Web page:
Martial arts teaches focus, discipline
Carrie Cohen's 5-year-old, Michael, is what one book termed an "Out-of-Sync Child," one who perceives sensory information differently, making tasks in school and life difficult.
"He sees a zigzag where I see a straight line," she said, and though occupational therapy in school is helpful to Michael, where Cohen has really seen improvement is when he is running the drills and kicking the pads in his Kensington martial arts class.
Several parents that send their kids to the Black Belt Martial Arts Center in Kensington are doing so not just for recreation or self defense, but because it has a noticeable effect of the coordination and focus of their children.
"For my son, the Tae Kwon Do helps him with confidence and independence, which is his body in space," Cohen explained. It's a difficult thing for kids like Michael, and the discipline and nurturing environment help him through them, she said.
Phyllis Levine, of Aspen Hill, brings her son Brady, 6, to the class for the same reason. Brady has a diagnosed neurological condition that interrupts his motor skills beyond childhood clumsiness.
"It helps him to overcome, I've seen him make improvements since he's been here," she said, a period of about three months. "Today's the first day I actually saw him do something close to a push up."
Marilyn Lee, the program director of the Black Belt Martial Arts Center, said it's common for parents to notice improvement with fine motor skill issues, sensory conditions, neurological conditions as well as with behavioral conditions like Attention Deficit Disorder, after enrolling them in the classes.
"A lot of the parents that come to us come for a specific reason," Lee said. Before a child is enrolled in a group class, a private session is held with Lee's brother R.J., the head instructor, and parents can tell him about specific things they want their child to work on like sensory processing disorders.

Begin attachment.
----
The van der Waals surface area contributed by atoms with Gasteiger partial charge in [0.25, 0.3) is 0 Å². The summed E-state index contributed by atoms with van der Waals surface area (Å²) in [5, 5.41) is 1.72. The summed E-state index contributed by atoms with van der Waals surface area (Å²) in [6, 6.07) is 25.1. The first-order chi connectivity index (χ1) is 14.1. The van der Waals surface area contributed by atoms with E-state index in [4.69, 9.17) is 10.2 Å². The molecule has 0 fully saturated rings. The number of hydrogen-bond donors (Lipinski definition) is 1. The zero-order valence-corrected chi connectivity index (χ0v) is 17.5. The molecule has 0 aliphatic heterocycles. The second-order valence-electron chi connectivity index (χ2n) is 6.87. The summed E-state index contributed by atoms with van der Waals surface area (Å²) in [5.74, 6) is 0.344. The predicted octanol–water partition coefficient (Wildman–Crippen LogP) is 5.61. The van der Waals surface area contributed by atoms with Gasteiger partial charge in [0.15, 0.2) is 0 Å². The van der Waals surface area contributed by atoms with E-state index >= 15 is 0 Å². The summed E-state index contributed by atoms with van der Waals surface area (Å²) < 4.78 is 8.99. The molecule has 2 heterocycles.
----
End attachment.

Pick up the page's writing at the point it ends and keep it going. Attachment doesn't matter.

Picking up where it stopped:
"That's where it starts," Lee said. "There's a lot of focus on discipline but it's done in a nurturing way so it's easy for them to catch on to."
The center gives stars to children to put on their uniforms when their parents report progress in the child's home life, whether it is improved focus in school or making their bed, and checks in with teachers to find out how the child is doing in school.
R.J. Lee also holds "Mat Chats" every class, to discuss things like the importance of respecting authority, proper hygiene and open-mindedness.
Levine said the martial arts class has been the most helpful thing she's tried since she learned about Brady's neurological condition.
"I've noticed more (improvement) with this than with the school," where Brady works with an occupational therapist weekly, she said. "They do their best but they see him once a week for a few minutes."
Monica Wims said her daughter Kyla is a social butterfly, and when she entered kindergarten was much more interested in chatting than homework.
"I think the whole scene, the whole school and the friends kind of took over in the beginning," Wims said.
Now, Wims said, after a few months of martial arts, Kyla, now in first grade, will sit down and do her homework independently.
"It was a focus type thing," Wims said. "The class is very good for her in that aspect, discussing, learning more to interact with other kids."
"I've seen a huge change, huge change," Wims said. "I'm surprised with homework at how focused she is."